Toggle Commented May 26, 2018 on Against Hate, You Say at davidthompson
Kinder, gentler politics indeed. Remind me: Didn't the French Revolution end with most of the major revolutionary protagonists turning on one another in an orgy of executions, ultimately opening the door to Napoleon's dictatorship, decades of total war across continental Europe, and a template for modern Fascism? Perhaps Penny junior was letting on far more than she intended ... out of the mouths of morons, and all that ... May hedge trimmers never disturb your crafty afternoon nap. Why thank you, sir.
Toggle Commented May 19, 2018 on Friday Ephemera at davidthompson
Eleanor Penny, by the way, is not only an editor for Red Pepper, but also a senior editor for Novara Media Happy Royal Wedding Day all! What's this? Bar bill? [reads] You mean you charge for those pickled eggs? I'll just leave this here while I go to the cash machine.
Toggle Commented May 19, 2018 on Friday Ephemera at davidthompson
Little Owen Jones appears to be a tad confused.
Toggle Commented May 4, 2018 on Friday Ephemera at davidthompson
... there’s something heartening about seeing the Mao-lings who’ve disrupted an event being loudly mocked and out-chanted ... Oh, don't get me wrong - I'm no Ghandi. I am certainly not against pushing back in the face of brazen thuggery. Tolerance has a limit, for sure. And I am absolutely not defending the message of the original 'installation' (as I said above, it is "both nasty and gratuitous as well as devoid of anything even remotely approaching creativity or original thought") It's just that I think there is a significant difference between removing a cheeky sign from a work where it does not belong and, say, the many instances of flyers advertising events (for e.g. Cassie Jaye or Ben Shapiro) that have been posted with permission in public places being torn down - sometimes literally seconds after going up by some malcontent creepily stalking the bill poster. That is something that has happened on a number of occasions as I'm sure you're all too aware. I think I'm just trying to point out that there are so many actual instances of people with differing viewpoints being roundly abused and/or silenced that I just don't see the removal of that particular sign as being all that significant in the scheme of things.
Toggle Commented Apr 19, 2018 on Today’s Word Is Symbolism at davidthompson
I know. I'll write them a stern letter. That'll show 'em. Yes, it will. Remember 'Mizzou'? Freshman enrollment at the Columbia campus, the system’s flagship, has fallen by more than 35 percent in the two years since. The university administration acknowledges that the main reason is a backlash from the events of 2015, as the campus has been shunned by students and families [...] Tyler Morris, a white student from St. Louis, said he was afraid of being stereotyped as a bigot if he went to Missouri. So he decided to go to Missouri Valley College, “just down the road” in Marshall. Any institution that makes it a priority to denigrate the larger part of its population while that population has alternative options open to it is not an institution that is very likely to survive, let alone thrive.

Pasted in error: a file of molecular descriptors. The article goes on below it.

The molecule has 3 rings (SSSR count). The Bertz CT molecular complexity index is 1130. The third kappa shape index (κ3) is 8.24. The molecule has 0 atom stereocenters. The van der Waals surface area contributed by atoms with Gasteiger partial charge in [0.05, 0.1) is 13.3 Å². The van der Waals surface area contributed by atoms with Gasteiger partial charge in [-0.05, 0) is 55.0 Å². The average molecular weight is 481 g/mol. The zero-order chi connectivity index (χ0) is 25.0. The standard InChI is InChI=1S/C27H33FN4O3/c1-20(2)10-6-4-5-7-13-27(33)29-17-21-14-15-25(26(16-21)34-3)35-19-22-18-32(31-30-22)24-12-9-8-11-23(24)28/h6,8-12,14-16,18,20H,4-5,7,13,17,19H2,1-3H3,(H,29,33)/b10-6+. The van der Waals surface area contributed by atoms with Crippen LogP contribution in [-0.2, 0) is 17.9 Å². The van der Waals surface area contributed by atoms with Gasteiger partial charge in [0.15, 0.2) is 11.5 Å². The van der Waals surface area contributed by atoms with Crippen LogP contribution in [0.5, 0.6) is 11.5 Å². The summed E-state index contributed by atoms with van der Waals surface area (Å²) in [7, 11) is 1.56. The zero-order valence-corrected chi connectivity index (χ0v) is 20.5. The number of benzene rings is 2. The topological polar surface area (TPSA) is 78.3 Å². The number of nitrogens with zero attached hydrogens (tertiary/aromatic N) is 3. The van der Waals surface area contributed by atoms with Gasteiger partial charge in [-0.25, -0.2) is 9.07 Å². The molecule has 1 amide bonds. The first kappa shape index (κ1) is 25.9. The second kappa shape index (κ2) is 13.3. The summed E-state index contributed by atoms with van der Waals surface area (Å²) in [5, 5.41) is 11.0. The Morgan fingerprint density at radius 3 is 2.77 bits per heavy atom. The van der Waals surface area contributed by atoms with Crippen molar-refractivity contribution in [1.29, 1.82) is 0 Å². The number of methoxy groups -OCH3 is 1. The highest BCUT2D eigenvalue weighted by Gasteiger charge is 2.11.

Toggle Commented Apr 19, 2018 on Today’s Word Is Symbolism at davidthompson
Expressing disagreement in proximity to what you disagree with is vandalism? Really? Yes, really. Is this form of “Expressing disagreement in proximity to what you disagree with” in any way acceptable to you? Or this perhaps? Because to me those forms absolutely are not. Of course, sticking up that handwritten note is hardly in the same league as those two examples. But that was precisely why I was careful to point out that it was “mild” and “not nearly in the same league as throwing red paint … or setting fire to it, etc.”. But if you choose to ignore that and only see and react to the word “vandalism” as if I had made no distinction, then you are clearly misinterpreting what I was saying. Such as? Making a formal complaint to the USC authorities would be a start for one. Alerting the alumni would be another. I’m not sure why. Although we can never really know what someone intended, the aim of posting that particular message in that particular place makes it hard to imagine what other purpose the hand-written note might have had other than to upset the apple cart as it were. For instance, I would be very, very annoyed to turn up at the National Gallery in London one morning only to find that members of a collective such as When Women Disrupt had got there before me and had plastered Post-it notes with messages such as “Rubens was a rapist!” or “Velazquez was a white male capitalist whore!” or whatever – not on the works, but only in proximity to them – and otherwise not damaging the actual paintings. I also don’t think it would come as much of a surprise to anyone if the gallery attendants removed them. And yet that College Fix piece asks the question: Guess which one is still up? If you said “Dismantle Whiteness,” you are correct. Although that question is rhetorical, they do seem to be generally of the opinion that it should have been left up and that there is something amiss that it was taken down. I suppose it touches on a broader issue, i.e., at what point normal proprieties are inadequate, and one has to play by rules not altogether dissimilar to one’s opponents’, who seem to have the enthusiastic backing of the institution and use it as a fiefdom. All of that.
Toggle Commented Apr 19, 2018 on Today’s Word Is Symbolism at davidthompson